I recently read Jesse Burton’s novel, The Miniaturist. Compelling to say the least; and the story is a true tribute to the historical fascination for miniatures. From the back cover: On a brisk autumn day in 1686, eighteen-year-old Nella Oortman arrives in Amsterdam to begin a new life as the wife of illustrious merchant trader Johannes Brandt. But her new home, while splendorous, is not welcoming.
Nella's life changes when Johannes presents her with an extraordinary wedding gift: a cabinet-sized replica of their home. To furnish her gift, Nella engages the services of a miniaturist–an elusive and enigmatic artist whose tiny creations mirror their real-life counterparts in eerie and unexpected ways...
The dollhouse which inspired the novel belonged to Petronella Oortman, who curated it between 1686 and 1710. According to Rijksmuseum, which holds the object, the dollhouse cost as much as a real house along one of Amsterdam’s exclusive canals.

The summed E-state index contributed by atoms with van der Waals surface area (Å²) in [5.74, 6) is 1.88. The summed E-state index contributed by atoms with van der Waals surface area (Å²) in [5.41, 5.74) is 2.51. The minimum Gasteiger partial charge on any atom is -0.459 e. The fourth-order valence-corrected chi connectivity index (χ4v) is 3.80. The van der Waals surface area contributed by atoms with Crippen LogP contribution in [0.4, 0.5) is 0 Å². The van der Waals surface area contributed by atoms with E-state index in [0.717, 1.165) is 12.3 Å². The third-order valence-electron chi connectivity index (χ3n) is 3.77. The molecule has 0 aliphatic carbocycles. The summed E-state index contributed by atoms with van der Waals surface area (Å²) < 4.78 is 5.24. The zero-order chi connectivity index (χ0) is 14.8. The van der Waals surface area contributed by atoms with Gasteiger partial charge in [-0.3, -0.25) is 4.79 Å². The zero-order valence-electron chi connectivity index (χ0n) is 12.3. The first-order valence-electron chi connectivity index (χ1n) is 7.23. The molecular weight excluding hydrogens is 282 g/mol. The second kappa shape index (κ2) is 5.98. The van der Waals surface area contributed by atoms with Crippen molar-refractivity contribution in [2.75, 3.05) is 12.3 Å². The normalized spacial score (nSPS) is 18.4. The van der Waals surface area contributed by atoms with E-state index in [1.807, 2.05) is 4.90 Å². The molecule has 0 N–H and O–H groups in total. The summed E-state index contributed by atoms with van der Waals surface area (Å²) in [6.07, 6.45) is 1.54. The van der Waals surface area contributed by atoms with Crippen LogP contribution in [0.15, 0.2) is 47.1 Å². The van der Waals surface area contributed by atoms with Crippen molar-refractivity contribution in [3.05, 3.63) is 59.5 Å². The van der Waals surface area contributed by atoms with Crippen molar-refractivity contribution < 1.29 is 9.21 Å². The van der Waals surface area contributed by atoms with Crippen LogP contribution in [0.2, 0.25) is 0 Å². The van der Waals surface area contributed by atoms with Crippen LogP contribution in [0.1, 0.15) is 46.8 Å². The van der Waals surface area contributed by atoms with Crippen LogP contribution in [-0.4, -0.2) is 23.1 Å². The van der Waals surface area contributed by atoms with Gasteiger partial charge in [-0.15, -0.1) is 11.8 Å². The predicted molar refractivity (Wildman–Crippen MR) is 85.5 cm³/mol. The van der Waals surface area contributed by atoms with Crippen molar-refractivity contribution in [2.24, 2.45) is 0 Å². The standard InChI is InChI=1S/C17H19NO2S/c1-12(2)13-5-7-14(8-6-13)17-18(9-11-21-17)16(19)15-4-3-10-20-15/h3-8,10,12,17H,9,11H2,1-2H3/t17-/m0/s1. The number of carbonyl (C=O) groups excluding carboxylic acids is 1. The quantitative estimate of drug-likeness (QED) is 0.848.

Oortman’s dollhouse is decorated with original, miniature paintings and murals commissioned from successful Dutch artists. It features handcrafted wicker and upholstered furniture, sculpted ceiling reliefs, marble flooring, and miniature porcelain dishware specially ordered from China. When the dollhouse was being displayed, the front door opened to a full garden complete with a working fountain, and the copper pump in the kitchen (cook room) was fully functional. (The mechanical functions of the fountain and the pump, as well as the outdoor garden, have been lost.)